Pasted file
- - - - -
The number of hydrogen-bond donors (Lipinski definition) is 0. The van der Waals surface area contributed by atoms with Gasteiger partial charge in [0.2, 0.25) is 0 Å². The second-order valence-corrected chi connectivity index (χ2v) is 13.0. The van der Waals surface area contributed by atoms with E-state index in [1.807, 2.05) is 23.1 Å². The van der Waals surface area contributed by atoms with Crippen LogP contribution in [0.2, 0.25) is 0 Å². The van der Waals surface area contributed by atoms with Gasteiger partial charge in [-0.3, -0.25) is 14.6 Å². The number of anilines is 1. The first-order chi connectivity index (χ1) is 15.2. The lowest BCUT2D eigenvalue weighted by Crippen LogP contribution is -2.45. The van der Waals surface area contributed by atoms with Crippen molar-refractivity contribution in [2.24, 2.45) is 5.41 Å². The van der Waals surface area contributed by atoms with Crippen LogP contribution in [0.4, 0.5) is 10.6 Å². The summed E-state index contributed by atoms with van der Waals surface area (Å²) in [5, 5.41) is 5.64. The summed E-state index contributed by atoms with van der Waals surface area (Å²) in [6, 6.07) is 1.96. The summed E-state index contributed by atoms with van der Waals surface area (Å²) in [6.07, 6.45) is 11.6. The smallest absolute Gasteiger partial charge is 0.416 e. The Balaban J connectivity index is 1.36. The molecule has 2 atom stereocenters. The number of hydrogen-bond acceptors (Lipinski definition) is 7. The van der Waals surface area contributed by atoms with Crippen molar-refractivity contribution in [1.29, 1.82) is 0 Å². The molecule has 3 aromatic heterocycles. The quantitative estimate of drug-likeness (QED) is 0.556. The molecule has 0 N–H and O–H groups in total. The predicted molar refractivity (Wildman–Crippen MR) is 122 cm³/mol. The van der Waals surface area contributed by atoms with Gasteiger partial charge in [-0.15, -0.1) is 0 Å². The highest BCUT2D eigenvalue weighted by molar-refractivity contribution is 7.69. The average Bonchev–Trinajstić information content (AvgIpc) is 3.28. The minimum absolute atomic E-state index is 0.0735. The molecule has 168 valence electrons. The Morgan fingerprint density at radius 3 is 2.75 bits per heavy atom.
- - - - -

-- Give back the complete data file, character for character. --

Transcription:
The number of hydrogen-bond donors (Lipinski definition) is 0. The van der Waals surface area contributed by atoms with Gasteiger partial charge in [0.2, 0.25) is 0 Å². The second-order valence-corrected chi connectivity index (χ2v) is 13.0. The van der Waals surface area contributed by atoms with E-state index in [1.807, 2.05) is 23.1 Å². The van der Waals surface area contributed by atoms with Crippen LogP contribution in [0.2, 0.25) is 0 Å². The van der Waals surface area contributed by atoms with Gasteiger partial charge in [-0.3, -0.25) is 14.6 Å². The number of anilines is 1. The first-order chi connectivity index (χ1) is 15.2. The lowest BCUT2D eigenvalue weighted by Crippen LogP contribution is -2.45. The van der Waals surface area contributed by atoms with Crippen molar-refractivity contribution in [2.24, 2.45) is 5.41 Å². The van der Waals surface area contributed by atoms with Crippen LogP contribution in [0.4, 0.5) is 10.6 Å². The summed E-state index contributed by atoms with van der Waals surface area (Å²) in [5, 5.41) is 5.64. The summed E-state index contributed by atoms with van der Waals surface area (Å²) in [6, 6.07) is 1.96. The summed E-state index contributed by atoms with van der Waals surface area (Å²) in [6.07, 6.45) is 11.6. The smallest absolute Gasteiger partial charge is 0.416 e. The Balaban J connectivity index is 1.36. The molecule has 2 atom stereocenters. The number of hydrogen-bond acceptors (Lipinski definition) is 7. The van der Waals surface area contributed by atoms with Crippen molar-refractivity contribution in [1.29, 1.82) is 0 Å². The molecule has 3 aromatic heterocycles. The quantitative estimate of drug-likeness (QED) is 0.556. The molecule has 0 N–H and O–H groups in total. The predicted molar refractivity (Wildman–Crippen MR) is 122 cm³/mol. The van der Waals surface area contributed by atoms with Gasteiger partial charge in [-0.15, -0.1) is 0 Å². The highest BCUT2D eigenvalue weighted by molar-refractivity contribution is 7.69. The average Bonchev–Trinajstić information content (AvgIpc) is 3.28. The minimum absolute atomic E-state index is 0.0735. The molecule has 168 valence electrons. The Morgan fingerprint density at radius 3 is 2.75 bits per heavy atom.